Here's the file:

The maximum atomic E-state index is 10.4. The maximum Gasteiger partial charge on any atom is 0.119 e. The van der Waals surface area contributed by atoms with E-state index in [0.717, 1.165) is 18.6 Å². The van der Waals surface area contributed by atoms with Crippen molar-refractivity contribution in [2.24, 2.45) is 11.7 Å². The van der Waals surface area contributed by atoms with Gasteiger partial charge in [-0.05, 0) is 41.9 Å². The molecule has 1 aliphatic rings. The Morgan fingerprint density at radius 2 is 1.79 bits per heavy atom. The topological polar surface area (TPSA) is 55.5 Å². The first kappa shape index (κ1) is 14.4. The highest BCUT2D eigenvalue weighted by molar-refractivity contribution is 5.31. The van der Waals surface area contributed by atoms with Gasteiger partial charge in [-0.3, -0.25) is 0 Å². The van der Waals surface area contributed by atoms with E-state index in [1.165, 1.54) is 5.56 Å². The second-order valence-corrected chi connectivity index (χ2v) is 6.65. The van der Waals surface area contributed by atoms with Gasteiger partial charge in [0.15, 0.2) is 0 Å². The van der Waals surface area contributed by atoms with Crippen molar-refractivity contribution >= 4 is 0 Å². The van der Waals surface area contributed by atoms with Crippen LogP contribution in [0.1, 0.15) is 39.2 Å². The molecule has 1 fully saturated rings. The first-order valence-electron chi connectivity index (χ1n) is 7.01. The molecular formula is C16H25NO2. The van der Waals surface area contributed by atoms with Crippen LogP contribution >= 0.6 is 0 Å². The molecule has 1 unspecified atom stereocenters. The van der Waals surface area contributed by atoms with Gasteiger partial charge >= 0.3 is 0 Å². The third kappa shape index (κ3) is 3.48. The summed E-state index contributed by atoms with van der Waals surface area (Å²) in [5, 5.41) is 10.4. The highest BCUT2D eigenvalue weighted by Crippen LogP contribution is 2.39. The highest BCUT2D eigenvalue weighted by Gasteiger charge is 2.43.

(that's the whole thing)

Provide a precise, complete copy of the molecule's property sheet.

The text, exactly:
The maximum atomic E-state index is 10.4. The maximum Gasteiger partial charge on any atom is 0.119 e. The van der Waals surface area contributed by atoms with E-state index in [0.717, 1.165) is 18.6 Å². The van der Waals surface area contributed by atoms with Crippen molar-refractivity contribution in [2.24, 2.45) is 11.7 Å². The van der Waals surface area contributed by atoms with Gasteiger partial charge in [-0.05, 0) is 41.9 Å². The molecule has 1 aliphatic rings. The Morgan fingerprint density at radius 2 is 1.79 bits per heavy atom. The topological polar surface area (TPSA) is 55.5 Å². The first kappa shape index (κ1) is 14.4. The highest BCUT2D eigenvalue weighted by molar-refractivity contribution is 5.31. The van der Waals surface area contributed by atoms with Gasteiger partial charge in [-0.3, -0.25) is 0 Å². The van der Waals surface area contributed by atoms with E-state index in [1.165, 1.54) is 5.56 Å². The second-order valence-corrected chi connectivity index (χ2v) is 6.65. The van der Waals surface area contributed by atoms with Gasteiger partial charge in [0.15, 0.2) is 0 Å². The van der Waals surface area contributed by atoms with Crippen molar-refractivity contribution >= 4 is 0 Å². The van der Waals surface area contributed by atoms with Crippen LogP contribution in [0.1, 0.15) is 39.2 Å². The molecule has 1 fully saturated rings. The first-order valence-electron chi connectivity index (χ1n) is 7.01. The molecular formula is C16H25NO2. The van der Waals surface area contributed by atoms with Crippen LogP contribution >= 0.6 is 0 Å². The molecule has 1 unspecified atom stereocenters. The van der Waals surface area contributed by atoms with Gasteiger partial charge >= 0.3 is 0 Å². The third kappa shape index (κ3) is 3.48. The summed E-state index contributed by atoms with van der Waals surface area (Å²) in [5, 5.41) is 10.4. The highest BCUT2D eigenvalue weighted by Crippen LogP contribution is 2.39. The highest BCUT2D eigenvalue weighted by Gasteiger charge is 2.43.